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So What Caught Your Eye Today?


The Gerg

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Aww c’mon Pal Meir, that’s a plastic replica. 🙂 quite the specimen.

Tim

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Tim

Hilo, Hawaii

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Waiting for my grandchildren and did a short expose on some average Royals in my area:579F760F-33DB-458F-A87A-C1BF47FAC302.thumb.jpeg.e7bbcf6569d91c8c4babf0735f936d79.jpegD2D0D277-829E-4320-A375-9142A9F16026.thumb.jpeg.364d1d204b44412244b07677c4bb7ae6.jpegDD82BEFC-C682-48EF-8316-A55C4A64D291.thumb.jpeg.be88cd60085aa9baf51a9b89450c9551.jpeg

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What you look for is what is looking

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15 hours ago, John hovancsek said:

Waiting for it to flower but might be Dictocaryum sp.

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Those stilt roots are a dead ringer for Socratea. I only have exhorriza, it must be a different species like salazarii.

Tim

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Tim

Hilo, Hawaii

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Hey Brad, those are looking great for 2 years old. You’ll start seeing noticeable difference in size in another year. Great umbrellas for those unexpected downpours.

Tim

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Tim

Hilo, Hawaii

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29 minutes ago, realarch said:

Hey Brad, those are looking great for 2 years old. You’ll start seeing noticeable difference in size in another year. Great umbrellas for those unexpected downpours.

Tim

It’s surprising how fast things grow here despite being on rock with no native soil and frequent extended periods with no rain.  This K elegans bumps into a Joey which hopefully bumps into a M amicorum all through a small Pinanga lined trail and I have no idea if the end result will be messy chaos or visually pleasing but it certainly should serve as an umbrella free zone when it does rain!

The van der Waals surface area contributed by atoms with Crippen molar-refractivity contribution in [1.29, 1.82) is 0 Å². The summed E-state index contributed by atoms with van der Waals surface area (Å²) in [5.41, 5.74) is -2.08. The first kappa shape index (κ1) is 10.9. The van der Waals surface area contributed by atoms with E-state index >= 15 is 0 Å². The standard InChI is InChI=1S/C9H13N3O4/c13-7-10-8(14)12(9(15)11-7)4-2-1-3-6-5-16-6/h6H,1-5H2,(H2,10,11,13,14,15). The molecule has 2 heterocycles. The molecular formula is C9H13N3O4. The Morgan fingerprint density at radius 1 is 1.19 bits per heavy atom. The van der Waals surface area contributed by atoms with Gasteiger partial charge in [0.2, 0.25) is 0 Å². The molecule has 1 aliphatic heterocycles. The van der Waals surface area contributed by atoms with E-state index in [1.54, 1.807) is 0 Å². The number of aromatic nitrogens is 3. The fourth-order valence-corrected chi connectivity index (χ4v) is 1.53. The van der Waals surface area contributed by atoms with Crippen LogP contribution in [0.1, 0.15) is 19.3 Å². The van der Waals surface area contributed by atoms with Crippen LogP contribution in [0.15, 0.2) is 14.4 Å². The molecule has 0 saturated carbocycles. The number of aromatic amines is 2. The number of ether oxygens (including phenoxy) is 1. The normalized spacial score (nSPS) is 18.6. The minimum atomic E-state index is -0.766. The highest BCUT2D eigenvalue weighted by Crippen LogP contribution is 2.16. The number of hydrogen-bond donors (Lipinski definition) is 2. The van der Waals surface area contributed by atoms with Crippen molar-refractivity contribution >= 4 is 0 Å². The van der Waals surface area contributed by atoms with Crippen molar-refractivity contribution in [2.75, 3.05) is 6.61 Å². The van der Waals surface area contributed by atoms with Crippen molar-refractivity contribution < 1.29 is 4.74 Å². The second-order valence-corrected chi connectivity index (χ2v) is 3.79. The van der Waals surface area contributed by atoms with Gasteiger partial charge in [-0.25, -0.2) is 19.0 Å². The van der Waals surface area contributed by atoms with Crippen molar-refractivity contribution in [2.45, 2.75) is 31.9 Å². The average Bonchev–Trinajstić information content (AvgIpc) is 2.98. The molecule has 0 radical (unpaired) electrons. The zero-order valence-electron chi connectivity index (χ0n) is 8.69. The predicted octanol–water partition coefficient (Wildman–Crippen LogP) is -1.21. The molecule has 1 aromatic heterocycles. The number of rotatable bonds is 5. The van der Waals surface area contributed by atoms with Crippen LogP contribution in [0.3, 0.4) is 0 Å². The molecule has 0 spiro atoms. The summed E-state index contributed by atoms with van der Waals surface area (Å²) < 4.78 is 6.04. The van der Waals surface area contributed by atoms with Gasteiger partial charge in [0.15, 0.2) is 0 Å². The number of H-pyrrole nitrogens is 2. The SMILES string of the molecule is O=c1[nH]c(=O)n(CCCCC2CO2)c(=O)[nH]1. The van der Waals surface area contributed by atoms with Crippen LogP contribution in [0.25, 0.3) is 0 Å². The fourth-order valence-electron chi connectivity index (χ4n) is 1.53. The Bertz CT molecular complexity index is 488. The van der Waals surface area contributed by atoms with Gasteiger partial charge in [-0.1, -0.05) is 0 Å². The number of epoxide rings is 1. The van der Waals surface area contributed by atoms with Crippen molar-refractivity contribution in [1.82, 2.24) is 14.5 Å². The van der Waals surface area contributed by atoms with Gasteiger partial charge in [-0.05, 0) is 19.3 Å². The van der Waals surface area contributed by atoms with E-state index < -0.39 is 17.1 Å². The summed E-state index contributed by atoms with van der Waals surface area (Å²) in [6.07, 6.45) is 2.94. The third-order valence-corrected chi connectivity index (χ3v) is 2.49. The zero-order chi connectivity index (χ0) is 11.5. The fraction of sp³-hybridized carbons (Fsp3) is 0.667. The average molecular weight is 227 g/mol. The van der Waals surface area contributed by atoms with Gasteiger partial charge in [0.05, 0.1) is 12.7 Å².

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3 hours ago, realarch said:

Those stilt roots are a dead ringer for Socratea. I only have exhorriza, it must be a different species like salazarii.

Tim

There are at least 4 different Socratea on the property and it really doesn’t look like any Socratea but more like the Dictocaryum that has to be over 50 ft tall

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Some late afternoon shots.

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Port Macquarie NSW Australia

Warm temperate to subtropical

Record low of -2C at airport 2006

Pushing the limit of palm survivabilities

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I notice the street view image has updated for the big Filibusta hybrid in Minster on Sea, which is located in Kent, England. The photo is from May 2023, so it looks pretty good considering we had just gone through the worst winter in about a decade or so. Flower spathes can be seen hanging down. This is one of the biggest Washies on the UK mainland.

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It looked like this in 2009...

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Edited by UK_Palms
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Dry-summer Oceanic climate (9a)

Average annual precipitation - 18.7 inches : Average annual sunshine hours - 1725

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Not " What caught my eye today " ..More like what caught it " this evening "  ... A little late this year, like many other things.   A bit surprised how quickly they made their way down the road this time ...trimming and getting all the fronds / flower stalks cleaned up and into the bed of the Chipper Truck.  Evenings are a better time to proceed with this work anyway since traffic has died down, & you aren't roasting in 115F heat.

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....It can start raining now, lol.. 😁:greenthumb:     ( Arizona natives will understand the inside joke )

Edited by Silas_Sancona
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My seed grown south african Aloe davyana and specially Sabal uresana are showing up (near sunset)

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Carambeí, 2nd tableland of the State Paraná , south Brazil.